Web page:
Healing gene therapy | A turning point in medicine

By Sascha Karberg
For the first time worldwide, two patients, one of them in Regensburg, have been cured of their severe genetic blood diseases using the gene scissors “CRISPR/Cas9”. This became known this week.
One can now go and – typically German – highlight the imponderables of this news: The study is far from complete. The results have only been confirmed by the treating physicians in Regensburg and Nashville, not by independent experts. They only became public because the publicly traded company Crispr Therapeutics, which is developing the therapy, wanted it that way and profited from the good news. Gene therapies – of a different kind – have already cured the hereditary blood diseases beta-thalassemia and sickle cell anemia, just not with the help of the Crispr gene scissors. And nine months after the intervention into the genetic material of the defective blood-forming cells of the patients, can one already speak of a “cure” and the absence of side effects?
These are all justified objections. But they fail to recognize the historic moment, the turning point for medicine, which will accompany the first successful use of the Crispr technique, from which researchers and doctors have high hopes.
There is a good reason why scientific circles use terms such as breakthrough, milestone or sensation sparingly. Too often, for example, supposed breakthroughs in cancer treatment later turn out to be therapeutic dead ends. But it is a sensation that Selim Corbacioglu, a physician in Regensburg, can describe his patient as “cured for the moment” despite the necessary restraint – even if it is unclear whether this will still be the case in ten or 20 years.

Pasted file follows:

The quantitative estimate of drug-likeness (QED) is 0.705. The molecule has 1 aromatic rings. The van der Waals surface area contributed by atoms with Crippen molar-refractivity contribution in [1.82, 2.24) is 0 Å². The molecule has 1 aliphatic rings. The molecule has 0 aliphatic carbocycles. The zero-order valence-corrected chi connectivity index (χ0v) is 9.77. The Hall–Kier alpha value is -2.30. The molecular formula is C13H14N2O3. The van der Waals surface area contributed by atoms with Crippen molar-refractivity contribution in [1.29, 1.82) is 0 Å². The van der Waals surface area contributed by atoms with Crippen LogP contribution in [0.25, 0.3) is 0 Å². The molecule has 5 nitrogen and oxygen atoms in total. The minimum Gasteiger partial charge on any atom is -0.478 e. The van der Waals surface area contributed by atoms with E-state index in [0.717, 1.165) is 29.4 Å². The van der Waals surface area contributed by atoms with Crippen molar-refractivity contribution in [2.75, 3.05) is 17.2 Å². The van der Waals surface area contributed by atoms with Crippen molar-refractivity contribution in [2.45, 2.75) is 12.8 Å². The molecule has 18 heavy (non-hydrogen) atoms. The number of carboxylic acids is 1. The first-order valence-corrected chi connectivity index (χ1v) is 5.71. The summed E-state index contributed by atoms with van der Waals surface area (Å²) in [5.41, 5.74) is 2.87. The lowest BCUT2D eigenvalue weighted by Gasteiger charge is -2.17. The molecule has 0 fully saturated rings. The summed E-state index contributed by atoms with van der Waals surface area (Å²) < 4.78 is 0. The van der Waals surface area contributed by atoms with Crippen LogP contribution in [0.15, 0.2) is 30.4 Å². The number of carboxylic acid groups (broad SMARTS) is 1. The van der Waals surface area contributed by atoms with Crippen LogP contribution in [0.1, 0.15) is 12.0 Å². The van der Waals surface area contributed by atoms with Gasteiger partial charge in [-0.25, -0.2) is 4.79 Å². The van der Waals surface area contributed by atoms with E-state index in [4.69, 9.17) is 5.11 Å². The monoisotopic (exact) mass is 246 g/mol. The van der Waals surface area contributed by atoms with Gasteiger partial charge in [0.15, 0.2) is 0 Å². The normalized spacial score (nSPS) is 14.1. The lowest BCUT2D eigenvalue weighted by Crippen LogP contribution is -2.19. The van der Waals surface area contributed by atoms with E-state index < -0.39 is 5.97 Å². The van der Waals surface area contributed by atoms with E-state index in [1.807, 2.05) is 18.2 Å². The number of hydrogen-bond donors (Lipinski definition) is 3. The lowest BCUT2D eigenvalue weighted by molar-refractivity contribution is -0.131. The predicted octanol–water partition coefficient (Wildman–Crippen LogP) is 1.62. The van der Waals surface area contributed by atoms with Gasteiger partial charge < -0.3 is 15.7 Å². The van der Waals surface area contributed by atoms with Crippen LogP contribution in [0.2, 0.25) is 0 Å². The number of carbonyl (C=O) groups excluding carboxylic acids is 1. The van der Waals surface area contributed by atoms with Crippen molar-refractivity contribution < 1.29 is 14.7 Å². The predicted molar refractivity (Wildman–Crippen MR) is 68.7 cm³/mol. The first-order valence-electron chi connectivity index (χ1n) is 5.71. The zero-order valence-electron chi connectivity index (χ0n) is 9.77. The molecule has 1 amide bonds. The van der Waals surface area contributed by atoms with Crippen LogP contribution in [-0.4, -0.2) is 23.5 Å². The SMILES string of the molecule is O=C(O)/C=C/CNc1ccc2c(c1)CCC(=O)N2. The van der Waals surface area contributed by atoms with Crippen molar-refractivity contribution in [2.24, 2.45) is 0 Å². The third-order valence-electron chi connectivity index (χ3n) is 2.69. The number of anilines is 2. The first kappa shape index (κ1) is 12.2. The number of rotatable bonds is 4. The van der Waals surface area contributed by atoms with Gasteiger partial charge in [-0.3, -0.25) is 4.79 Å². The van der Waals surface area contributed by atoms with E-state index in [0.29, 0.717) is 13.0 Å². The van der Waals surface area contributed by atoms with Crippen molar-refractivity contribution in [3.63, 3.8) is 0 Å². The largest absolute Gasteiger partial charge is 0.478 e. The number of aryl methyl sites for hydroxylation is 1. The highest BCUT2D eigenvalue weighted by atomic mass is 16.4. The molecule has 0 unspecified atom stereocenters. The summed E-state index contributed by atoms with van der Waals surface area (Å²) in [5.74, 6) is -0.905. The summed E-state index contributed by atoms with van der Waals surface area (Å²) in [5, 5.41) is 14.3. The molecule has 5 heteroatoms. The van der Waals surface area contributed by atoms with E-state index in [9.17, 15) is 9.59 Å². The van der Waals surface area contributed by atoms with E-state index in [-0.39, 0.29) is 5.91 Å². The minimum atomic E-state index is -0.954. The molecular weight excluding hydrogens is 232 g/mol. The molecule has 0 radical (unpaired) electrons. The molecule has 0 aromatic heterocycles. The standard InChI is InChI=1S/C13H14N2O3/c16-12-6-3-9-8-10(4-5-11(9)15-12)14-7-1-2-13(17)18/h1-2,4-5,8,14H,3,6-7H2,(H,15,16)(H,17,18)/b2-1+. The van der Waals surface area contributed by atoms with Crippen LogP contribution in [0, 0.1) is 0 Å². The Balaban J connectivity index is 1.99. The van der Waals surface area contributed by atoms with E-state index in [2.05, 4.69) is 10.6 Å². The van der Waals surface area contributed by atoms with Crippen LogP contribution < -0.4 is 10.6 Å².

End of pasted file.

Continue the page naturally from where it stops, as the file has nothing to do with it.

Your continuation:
A major milestone has been reached because the “momentary cure” was achieved with a technology that was only discovered in the first place in 2011, just eight years ago. That’s a breathtaking pace for drug development, where it can sometimes take decades for a new compound to go through the meticulous testing processes and reach patients.
It is also a breakthrough for “genome editing” that the Crispr gene scissors can now modify human cells as desired. To be sure, gene therapies that introduce curative replacement genes into cells already exist. There have also been clinical success stories from other gene scissors, “zinc fingers” or “TALENs”, which were used, for example, to successfully make the immune cells of Emily Whitehead, a cancer patient, fit to fight her blood cancer. But the Crispr gene scissors open up a completely new dimension of genetic intervention in medicine. The technology is simpler, more precise and cheaper than ever before. It literally makes the term “gene therapy” come true: the patient’s own disease-causing genes are treated. If this cannot be called a turning point in medicine, what can?
Without question, it will be years before Crispr-based therapies cure not just two, but many patients. But now, at this moment, one may pause and simply rejoice – so not at all German – about the medical progress and with the cured patients.